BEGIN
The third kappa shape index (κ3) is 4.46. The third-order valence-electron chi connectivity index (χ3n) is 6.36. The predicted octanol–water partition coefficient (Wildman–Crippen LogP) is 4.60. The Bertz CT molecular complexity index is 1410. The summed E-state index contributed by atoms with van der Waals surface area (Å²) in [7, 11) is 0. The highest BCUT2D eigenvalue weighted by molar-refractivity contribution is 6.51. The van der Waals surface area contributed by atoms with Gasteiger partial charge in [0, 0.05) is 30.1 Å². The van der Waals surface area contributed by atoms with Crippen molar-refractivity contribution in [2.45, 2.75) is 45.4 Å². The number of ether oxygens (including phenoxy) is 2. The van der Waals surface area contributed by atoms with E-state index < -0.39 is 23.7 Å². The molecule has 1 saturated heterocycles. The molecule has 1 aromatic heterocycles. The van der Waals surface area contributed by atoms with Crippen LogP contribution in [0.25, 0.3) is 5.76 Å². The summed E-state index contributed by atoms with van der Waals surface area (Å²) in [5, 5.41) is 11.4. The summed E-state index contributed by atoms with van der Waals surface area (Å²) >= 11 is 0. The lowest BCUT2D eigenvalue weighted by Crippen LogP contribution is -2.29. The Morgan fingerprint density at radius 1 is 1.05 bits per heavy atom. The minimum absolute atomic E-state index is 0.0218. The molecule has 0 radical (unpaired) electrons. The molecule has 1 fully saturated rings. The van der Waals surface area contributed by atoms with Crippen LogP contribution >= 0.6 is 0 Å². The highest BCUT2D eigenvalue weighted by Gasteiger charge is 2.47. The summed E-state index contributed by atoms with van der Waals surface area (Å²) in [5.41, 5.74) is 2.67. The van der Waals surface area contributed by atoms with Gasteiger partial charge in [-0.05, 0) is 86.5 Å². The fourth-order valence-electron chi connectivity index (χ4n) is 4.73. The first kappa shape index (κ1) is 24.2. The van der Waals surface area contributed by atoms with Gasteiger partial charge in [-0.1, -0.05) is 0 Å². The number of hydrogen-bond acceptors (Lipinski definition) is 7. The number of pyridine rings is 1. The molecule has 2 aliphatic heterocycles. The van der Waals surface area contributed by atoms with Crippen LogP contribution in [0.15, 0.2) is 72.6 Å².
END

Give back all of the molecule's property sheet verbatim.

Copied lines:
The third kappa shape index (κ3) is 4.46. The third-order valence-electron chi connectivity index (χ3n) is 6.36. The predicted octanol–water partition coefficient (Wildman–Crippen LogP) is 4.60. The Bertz CT molecular complexity index is 1410. The summed E-state index contributed by atoms with van der Waals surface area (Å²) in [7, 11) is 0. The highest BCUT2D eigenvalue weighted by molar-refractivity contribution is 6.51. The van der Waals surface area contributed by atoms with Gasteiger partial charge in [0, 0.05) is 30.1 Å². The van der Waals surface area contributed by atoms with Crippen molar-refractivity contribution in [2.45, 2.75) is 45.4 Å². The number of ether oxygens (including phenoxy) is 2. The van der Waals surface area contributed by atoms with E-state index < -0.39 is 23.7 Å². The molecule has 1 saturated heterocycles. The molecule has 1 aromatic heterocycles. The van der Waals surface area contributed by atoms with Crippen LogP contribution in [0.25, 0.3) is 5.76 Å². The summed E-state index contributed by atoms with van der Waals surface area (Å²) in [5, 5.41) is 11.4. The summed E-state index contributed by atoms with van der Waals surface area (Å²) >= 11 is 0. The lowest BCUT2D eigenvalue weighted by Crippen LogP contribution is -2.29. The Morgan fingerprint density at radius 1 is 1.05 bits per heavy atom. The minimum absolute atomic E-state index is 0.0218. The molecule has 0 radical (unpaired) electrons. The molecule has 1 fully saturated rings. The van der Waals surface area contributed by atoms with Crippen LogP contribution >= 0.6 is 0 Å². The highest BCUT2D eigenvalue weighted by Gasteiger charge is 2.47. The summed E-state index contributed by atoms with van der Waals surface area (Å²) in [5.41, 5.74) is 2.67. The van der Waals surface area contributed by atoms with Gasteiger partial charge in [-0.05, 0) is 86.5 Å². The fourth-order valence-electron chi connectivity index (χ4n) is 4.73. The first kappa shape index (κ1) is 24.2. The van der Waals surface area contributed by atoms with Gasteiger partial charge in [-0.1, -0.05) is 0 Å². The number of hydrogen-bond acceptors (Lipinski definition) is 7. The number of pyridine rings is 1. The molecule has 2 aliphatic heterocycles. The van der Waals surface area contributed by atoms with Crippen LogP contribution in [0.15, 0.2) is 72.6 Å².